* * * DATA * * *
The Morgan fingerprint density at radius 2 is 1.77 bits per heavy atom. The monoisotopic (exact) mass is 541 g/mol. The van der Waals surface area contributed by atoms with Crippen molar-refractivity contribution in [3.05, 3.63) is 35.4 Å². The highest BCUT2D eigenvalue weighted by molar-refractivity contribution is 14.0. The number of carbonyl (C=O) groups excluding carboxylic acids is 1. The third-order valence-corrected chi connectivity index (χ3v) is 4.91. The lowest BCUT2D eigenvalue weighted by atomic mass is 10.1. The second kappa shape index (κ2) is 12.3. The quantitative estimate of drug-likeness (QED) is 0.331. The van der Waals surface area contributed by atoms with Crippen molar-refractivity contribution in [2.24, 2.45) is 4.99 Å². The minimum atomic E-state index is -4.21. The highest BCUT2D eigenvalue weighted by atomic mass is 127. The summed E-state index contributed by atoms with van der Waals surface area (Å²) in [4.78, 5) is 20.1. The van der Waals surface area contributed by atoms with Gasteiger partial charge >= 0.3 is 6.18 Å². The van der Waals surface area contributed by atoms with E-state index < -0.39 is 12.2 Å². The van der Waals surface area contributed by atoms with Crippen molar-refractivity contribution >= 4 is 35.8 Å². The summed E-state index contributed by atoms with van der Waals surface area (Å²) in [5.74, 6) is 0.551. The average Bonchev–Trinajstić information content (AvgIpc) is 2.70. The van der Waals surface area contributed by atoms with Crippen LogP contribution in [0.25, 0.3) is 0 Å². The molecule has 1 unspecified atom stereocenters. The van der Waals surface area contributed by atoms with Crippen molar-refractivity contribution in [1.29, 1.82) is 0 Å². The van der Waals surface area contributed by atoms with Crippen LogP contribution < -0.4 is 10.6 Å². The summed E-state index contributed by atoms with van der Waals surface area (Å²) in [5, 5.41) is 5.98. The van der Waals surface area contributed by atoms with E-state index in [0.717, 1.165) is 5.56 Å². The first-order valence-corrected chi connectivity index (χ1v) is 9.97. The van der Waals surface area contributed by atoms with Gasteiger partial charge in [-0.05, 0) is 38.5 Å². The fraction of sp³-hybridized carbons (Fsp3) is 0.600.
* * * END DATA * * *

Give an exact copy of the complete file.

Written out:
The Morgan fingerprint density at radius 2 is 1.77 bits per heavy atom. The monoisotopic (exact) mass is 541 g/mol. The van der Waals surface area contributed by atoms with Crippen molar-refractivity contribution in [3.05, 3.63) is 35.4 Å². The highest BCUT2D eigenvalue weighted by molar-refractivity contribution is 14.0. The number of carbonyl (C=O) groups excluding carboxylic acids is 1. The third-order valence-corrected chi connectivity index (χ3v) is 4.91. The lowest BCUT2D eigenvalue weighted by atomic mass is 10.1. The second kappa shape index (κ2) is 12.3. The quantitative estimate of drug-likeness (QED) is 0.331. The van der Waals surface area contributed by atoms with Crippen molar-refractivity contribution in [2.24, 2.45) is 4.99 Å². The minimum atomic E-state index is -4.21. The highest BCUT2D eigenvalue weighted by atomic mass is 127. The summed E-state index contributed by atoms with van der Waals surface area (Å²) in [4.78, 5) is 20.1. The van der Waals surface area contributed by atoms with Gasteiger partial charge >= 0.3 is 6.18 Å². The van der Waals surface area contributed by atoms with E-state index < -0.39 is 12.2 Å². The van der Waals surface area contributed by atoms with Crippen molar-refractivity contribution >= 4 is 35.8 Å². The summed E-state index contributed by atoms with van der Waals surface area (Å²) in [5.74, 6) is 0.551. The average Bonchev–Trinajstić information content (AvgIpc) is 2.70. The van der Waals surface area contributed by atoms with Crippen LogP contribution in [0.25, 0.3) is 0 Å². The molecule has 1 unspecified atom stereocenters. The van der Waals surface area contributed by atoms with Crippen molar-refractivity contribution in [1.29, 1.82) is 0 Å². The van der Waals surface area contributed by atoms with Crippen LogP contribution < -0.4 is 10.6 Å². The summed E-state index contributed by atoms with van der Waals surface area (Å²) in [5, 5.41) is 5.98. The van der Waals surface area contributed by atoms with E-state index in [0.717, 1.165) is 5.56 Å². The first-order valence-corrected chi connectivity index (χ1v) is 9.97. The van der Waals surface area contributed by atoms with Gasteiger partial charge in [-0.05, 0) is 38.5 Å². The fraction of sp³-hybridized carbons (Fsp3) is 0.600.